Last night I was reminiscing to some friends of mine how when I was growing up (and perhaps more to the point WHERE I was growing up) you couldn't just go to the store to buy rap albums, and since there were no websites let alone anything called Amazon (you'd barely even recognize what we called "the internet" in my teens - it was 100% text based) you couldn't order it online. Downloading music? The idea of even downloading someone's picture was inconceivable, let alone an album, and much like websites MP3's didn't exist.
No my friends, back in the late 1980's and early 1990's, if you wanted an album that stores around you wouldn't carry, you had only one reasonable option to solve your problem -- and that was called MAIL ORDER. In that era "The Humpty Dance" became a crossover hit which suddenly launched Digital Underground albums into mainstream retailers like Target and Walmart. Once I got hooked on D.U. in this manner though, I had to resort to mail order to get the artists affiliated with D.U. who released their own work. What store was going to carry Raw Fusion (Money B and DJ Fuze) or even "2Pacalypse Now" from 2Pac, who I was introduced to by D.U.'s "Same Song?" No one. I had to fill out an order form, sign a check, drop both in the mail... and wait. Once his cassette arrived though it was a revelation. There was way more to Tupac Shakur than the man who used to clown around when he hung around with the Underground.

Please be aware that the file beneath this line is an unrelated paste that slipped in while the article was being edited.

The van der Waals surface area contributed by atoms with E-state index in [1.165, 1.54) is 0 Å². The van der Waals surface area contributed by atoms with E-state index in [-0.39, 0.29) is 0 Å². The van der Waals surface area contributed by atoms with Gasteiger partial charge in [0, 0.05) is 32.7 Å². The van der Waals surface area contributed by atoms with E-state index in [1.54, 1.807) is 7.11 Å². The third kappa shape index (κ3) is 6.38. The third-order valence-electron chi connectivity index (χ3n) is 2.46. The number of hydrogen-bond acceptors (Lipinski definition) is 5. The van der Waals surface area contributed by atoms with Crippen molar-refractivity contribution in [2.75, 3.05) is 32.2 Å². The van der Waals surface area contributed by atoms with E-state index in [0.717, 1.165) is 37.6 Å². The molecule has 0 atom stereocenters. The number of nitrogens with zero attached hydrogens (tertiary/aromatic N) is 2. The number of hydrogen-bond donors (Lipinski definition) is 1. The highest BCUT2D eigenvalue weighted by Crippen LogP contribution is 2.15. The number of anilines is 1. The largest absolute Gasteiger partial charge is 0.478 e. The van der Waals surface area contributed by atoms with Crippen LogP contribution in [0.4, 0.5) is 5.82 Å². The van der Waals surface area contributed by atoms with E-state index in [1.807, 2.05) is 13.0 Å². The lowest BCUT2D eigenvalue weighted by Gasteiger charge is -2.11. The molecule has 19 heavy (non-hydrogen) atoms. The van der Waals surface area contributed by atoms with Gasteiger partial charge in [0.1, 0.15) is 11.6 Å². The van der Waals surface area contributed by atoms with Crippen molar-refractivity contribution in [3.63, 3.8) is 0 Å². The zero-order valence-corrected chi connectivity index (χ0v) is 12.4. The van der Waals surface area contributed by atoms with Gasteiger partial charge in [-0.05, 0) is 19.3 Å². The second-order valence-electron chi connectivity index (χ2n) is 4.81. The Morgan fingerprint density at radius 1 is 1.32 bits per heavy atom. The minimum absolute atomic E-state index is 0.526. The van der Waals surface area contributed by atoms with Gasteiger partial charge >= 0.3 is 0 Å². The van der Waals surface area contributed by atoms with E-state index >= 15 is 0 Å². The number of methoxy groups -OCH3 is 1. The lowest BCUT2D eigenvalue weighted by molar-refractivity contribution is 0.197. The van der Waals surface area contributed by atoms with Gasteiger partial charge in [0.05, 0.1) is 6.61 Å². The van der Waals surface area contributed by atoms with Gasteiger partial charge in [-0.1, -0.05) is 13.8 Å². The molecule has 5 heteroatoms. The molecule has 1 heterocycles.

It's still hard to fathom he was dead only five years later.
This September marked the 20th anniversary of his tragic passing (9/13/96) so I'm memorializing him a little bit late, but that conversation about mail ordering tapes got me thinking about how excited I was as a kid to get that first 2Pac tape in the mail. So to kick off this 2Pac video retrospective, I'm going to start with one of my favorites to come off of that album.
1.) 2Pac - "If My Homie Calls"
2.) 2Pac - "Holla If Ya Hear Me"
3.) 2Pac - "Dear Mama"
4.) 2Pac & Snoop Dogg - "2 of Amerikaz Most Wanted"